Thesis: any server push technology inevitably breeds spam
Consider various server push technologies, where things come to you instead of you having to seek them out: email, instant messaging, voice over IP phone server, and even text messaging on cell phones. All of them have spam problems (generally growing).
This is not a coincidence. Any server push technology will get overrun by spammers, because server push inherently gives them access to people and is thus very, very attractive. As a consumer of server push technology, your only recourse from the onslaught is to hide, to block, to filter; you can't actually get away.
(The push technology provider can't keep all the spammers out, if only because sooner or later some of them are in its own marketing department.)
Client pull technology is much more resilient. The spammers have to be attractive to get you to visit even once, then genuinely interesting to keep you around, and you can easily get away. Thus it is a feature, not a problem, that things like syndication feeds do not have a server push option.
(And indeed much of the spammer activity in client pull technology like the web is about being attractive, for example getting a high Google search rank for some valuable keywords.)
The problem with browser minimum font size settings
Long ago, when I griped about Slashdot's redesign, Oscar del Rio left a comment suggesting that I use Firefox's minimum font size setting to cut this off. This isn't an approach that I like for a relatively simple reason: I'm willing to have some text set small, just not the main text.
I want websites to be able to set less important things in small font sizes, but I don't want them shrinking down the text I'm actually here to read. If I set Firefox's minimum font size up large enough that the main text is always readable, I completely take out the small font sizes on those less important things and they wind up too big.
(Yes, this is a hideously belated followup. Part of the fun of writing
it was trying to figure out if I'd already written an entry talking
about this; I ultimately resorted to trawling the archives with
Sometimes I am not the most organized blog-writing person in the world.)
Most world-editable wikis are doomed
The Linux iSCSI project keeps its documentation in a world-editable wiki. I should really say kept, because it's hard to find much usable documentation in the wiki at the moment; most of the pages are overgrown with wiki spam. Some pages have had a thousand edits in two days, all of them spam. All of this makes the project's wiki an unfortunately excellent illustration of why most open wikis are doomed.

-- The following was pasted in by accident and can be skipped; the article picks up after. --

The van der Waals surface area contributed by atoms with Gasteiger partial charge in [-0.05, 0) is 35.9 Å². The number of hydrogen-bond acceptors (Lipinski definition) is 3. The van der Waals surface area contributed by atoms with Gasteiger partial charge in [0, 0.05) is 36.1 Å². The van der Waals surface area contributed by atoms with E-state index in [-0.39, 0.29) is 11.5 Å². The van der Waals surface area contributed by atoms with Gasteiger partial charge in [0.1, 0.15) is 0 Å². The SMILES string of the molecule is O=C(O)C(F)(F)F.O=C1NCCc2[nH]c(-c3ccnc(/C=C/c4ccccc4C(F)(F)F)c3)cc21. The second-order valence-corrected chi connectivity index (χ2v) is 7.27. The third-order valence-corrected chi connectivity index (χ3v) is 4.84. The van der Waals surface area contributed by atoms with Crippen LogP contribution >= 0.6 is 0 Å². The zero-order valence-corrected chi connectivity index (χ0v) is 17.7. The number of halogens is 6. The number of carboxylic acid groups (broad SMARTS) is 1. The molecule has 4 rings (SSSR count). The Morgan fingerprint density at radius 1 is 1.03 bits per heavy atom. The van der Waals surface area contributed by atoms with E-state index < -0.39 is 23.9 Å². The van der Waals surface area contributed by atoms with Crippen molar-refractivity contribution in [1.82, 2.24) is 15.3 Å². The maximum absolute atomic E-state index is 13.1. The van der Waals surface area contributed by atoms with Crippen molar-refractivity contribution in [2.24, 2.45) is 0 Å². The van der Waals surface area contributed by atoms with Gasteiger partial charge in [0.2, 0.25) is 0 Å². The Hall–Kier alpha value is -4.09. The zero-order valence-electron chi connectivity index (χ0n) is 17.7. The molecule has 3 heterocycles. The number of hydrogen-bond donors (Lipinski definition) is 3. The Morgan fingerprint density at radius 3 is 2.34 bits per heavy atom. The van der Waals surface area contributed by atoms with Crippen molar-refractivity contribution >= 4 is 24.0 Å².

The problem is that there are just more spammers out there automating their attacks than most wikis have people to fix the damage. Wikipedia survives because it has a critical mass of people who look after it, but it's an exception; very few wikis attract that many people. With a critical mass, you can block spammers and fix spam damage fast enough to discourage spammers and keep your wiki attractive; without it, you drown under a slowly rising tide of spam (and there is some evidence that existing spam attracts more spammers).
(It's not enough to have some dedicated people; you need to have enough that none of them have to spend too much time tending the wiki. Cleaning out spammers is drudge-work, and too much drudge-work burns people out.)
It's possible that the iSCSI wiki was so significantly hit because it
rel="nofollow" on external links. On the other hand,
there's a fair amount of evidence that spammers just don't care about
that and will hit anything within reach. And open-edit wiki pages are
eminently within reach.
I don't have any answers for how a new wiki is supposed to survive long enough to (potentially) get a critical mass of users, although I wish I did. I just know that I can't imagine running an open-edit wiki myself if I had any choice in the matter, and I continue to be glad I didn't try to build one.
Some things to remember when implementing
I've recently been doing some work on classes derived from
tuple that fiddle with the behavior of
__getitem__, and ran into
a couple of surprises that I am going to write down so that I remember
them in the future:
- for the simple '
__getitem__is not called if the class has a
tupleboth do, despite the method being labeled as deprecated since Python 2.0.
- the moment you use an
jthat is not a simple integer (including floating point numbers, but not including long integers), it turns into a call to
__getitem__with a slice object as the key. (This is simple slicing.)
Supporting the full slice syntax in a
implementation makes my head hurt; you can get handed a slice object,
or a tuple that can contain at least slice objects, ellipsis objects,
and numbers (and probably more that I don't know about). Just throw
TypeError instead; it's what lists and tuples do.
Checking that your
__getitem__ has not been called with such things,
so that you can throw TypeError appropriately, is harder than it should
be. I personally wish that
__getitem__ wasn't so generic; it seems
un-Pythonic to have to inspect the type of your argument to figure out
what to do with it.
(The better way would be to have one method to implement plain subscripting, one for simple slices, and a third one for extended slicing. Unfortunately it's too late for that now.)